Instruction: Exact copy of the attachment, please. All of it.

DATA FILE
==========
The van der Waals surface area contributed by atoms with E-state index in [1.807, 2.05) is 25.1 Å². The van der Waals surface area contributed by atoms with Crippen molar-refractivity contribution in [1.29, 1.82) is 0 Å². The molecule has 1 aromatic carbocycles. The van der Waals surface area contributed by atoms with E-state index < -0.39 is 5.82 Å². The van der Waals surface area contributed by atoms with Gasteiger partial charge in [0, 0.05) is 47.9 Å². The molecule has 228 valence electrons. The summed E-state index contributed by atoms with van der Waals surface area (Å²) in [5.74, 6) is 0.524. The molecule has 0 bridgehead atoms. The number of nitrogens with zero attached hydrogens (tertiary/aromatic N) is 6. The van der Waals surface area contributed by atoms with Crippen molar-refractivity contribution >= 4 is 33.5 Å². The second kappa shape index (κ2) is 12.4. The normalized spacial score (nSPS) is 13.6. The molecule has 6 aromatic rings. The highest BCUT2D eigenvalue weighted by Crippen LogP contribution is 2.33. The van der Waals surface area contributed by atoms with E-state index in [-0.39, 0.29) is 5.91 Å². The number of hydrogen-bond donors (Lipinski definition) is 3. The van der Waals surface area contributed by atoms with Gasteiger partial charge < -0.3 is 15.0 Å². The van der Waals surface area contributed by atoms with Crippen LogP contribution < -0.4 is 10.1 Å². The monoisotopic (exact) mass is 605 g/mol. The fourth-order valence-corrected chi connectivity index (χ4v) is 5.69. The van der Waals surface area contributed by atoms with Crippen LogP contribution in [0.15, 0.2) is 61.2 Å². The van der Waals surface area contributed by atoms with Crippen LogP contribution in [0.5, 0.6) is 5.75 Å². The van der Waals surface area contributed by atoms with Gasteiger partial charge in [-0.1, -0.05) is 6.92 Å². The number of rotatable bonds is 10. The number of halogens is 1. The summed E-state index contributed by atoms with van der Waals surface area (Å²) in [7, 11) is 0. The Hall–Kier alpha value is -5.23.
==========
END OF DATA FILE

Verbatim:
The van der Waals surface area contributed by atoms with E-state index in [1.807, 2.05) is 25.1 Å². The van der Waals surface area contributed by atoms with Crippen molar-refractivity contribution in [1.29, 1.82) is 0 Å². The molecule has 1 aromatic carbocycles. The van der Waals surface area contributed by atoms with E-state index < -0.39 is 5.82 Å². The van der Waals surface area contributed by atoms with Gasteiger partial charge in [0, 0.05) is 47.9 Å². The molecule has 228 valence electrons. The summed E-state index contributed by atoms with van der Waals surface area (Å²) in [5.74, 6) is 0.524. The molecule has 0 bridgehead atoms. The number of nitrogens with zero attached hydrogens (tertiary/aromatic N) is 6. The van der Waals surface area contributed by atoms with Crippen molar-refractivity contribution >= 4 is 33.5 Å². The second kappa shape index (κ2) is 12.4. The normalized spacial score (nSPS) is 13.6. The molecule has 6 aromatic rings. The highest BCUT2D eigenvalue weighted by Crippen LogP contribution is 2.33. The van der Waals surface area contributed by atoms with E-state index in [-0.39, 0.29) is 5.91 Å². The number of hydrogen-bond donors (Lipinski definition) is 3. The van der Waals surface area contributed by atoms with Gasteiger partial charge < -0.3 is 15.0 Å². The van der Waals surface area contributed by atoms with Crippen LogP contribution < -0.4 is 10.1 Å². The monoisotopic (exact) mass is 605 g/mol. The fourth-order valence-corrected chi connectivity index (χ4v) is 5.69. The van der Waals surface area contributed by atoms with Crippen LogP contribution in [0.15, 0.2) is 61.2 Å². The van der Waals surface area contributed by atoms with Crippen LogP contribution in [0.5, 0.6) is 5.75 Å². The van der Waals surface area contributed by atoms with Gasteiger partial charge in [-0.1, -0.05) is 6.92 Å². The number of rotatable bonds is 10. The number of halogens is 1. The summed E-state index contributed by atoms with van der Waals surface area (Å²) in [7, 11) is 0. The Hall–Kier alpha value is -5.23.